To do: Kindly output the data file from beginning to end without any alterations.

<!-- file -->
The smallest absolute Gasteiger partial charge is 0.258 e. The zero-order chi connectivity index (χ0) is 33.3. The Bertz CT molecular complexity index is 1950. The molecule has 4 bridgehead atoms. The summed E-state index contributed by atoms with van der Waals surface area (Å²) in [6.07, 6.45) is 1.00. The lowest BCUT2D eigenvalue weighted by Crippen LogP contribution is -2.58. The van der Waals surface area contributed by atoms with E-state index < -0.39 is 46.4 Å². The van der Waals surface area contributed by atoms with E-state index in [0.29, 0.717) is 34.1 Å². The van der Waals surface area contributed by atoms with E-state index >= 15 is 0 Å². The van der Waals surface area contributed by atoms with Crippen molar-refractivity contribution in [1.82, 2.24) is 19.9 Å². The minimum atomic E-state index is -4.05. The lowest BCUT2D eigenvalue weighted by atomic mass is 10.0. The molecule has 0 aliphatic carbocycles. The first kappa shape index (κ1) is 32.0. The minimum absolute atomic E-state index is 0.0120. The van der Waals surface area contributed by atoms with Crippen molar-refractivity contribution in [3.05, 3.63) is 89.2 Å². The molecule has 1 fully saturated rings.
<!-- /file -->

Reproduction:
The smallest absolute Gasteiger partial charge is 0.258 e. The zero-order chi connectivity index (χ0) is 33.3. The Bertz CT molecular complexity index is 1950. The molecule has 4 bridgehead atoms. The summed E-state index contributed by atoms with van der Waals surface area (Å²) in [6.07, 6.45) is 1.00. The lowest BCUT2D eigenvalue weighted by Crippen LogP contribution is -2.58. The van der Waals surface area contributed by atoms with E-state index < -0.39 is 46.4 Å². The van der Waals surface area contributed by atoms with E-state index in [0.29, 0.717) is 34.1 Å². The van der Waals surface area contributed by atoms with E-state index >= 15 is 0 Å². The van der Waals surface area contributed by atoms with Crippen molar-refractivity contribution in [1.82, 2.24) is 19.9 Å². The minimum atomic E-state index is -4.05. The lowest BCUT2D eigenvalue weighted by atomic mass is 10.0. The molecule has 0 aliphatic carbocycles. The first kappa shape index (κ1) is 32.0. The minimum absolute atomic E-state index is 0.0120. The van der Waals surface area contributed by atoms with Crippen molar-refractivity contribution in [3.05, 3.63) is 89.2 Å². The molecule has 1 fully saturated rings.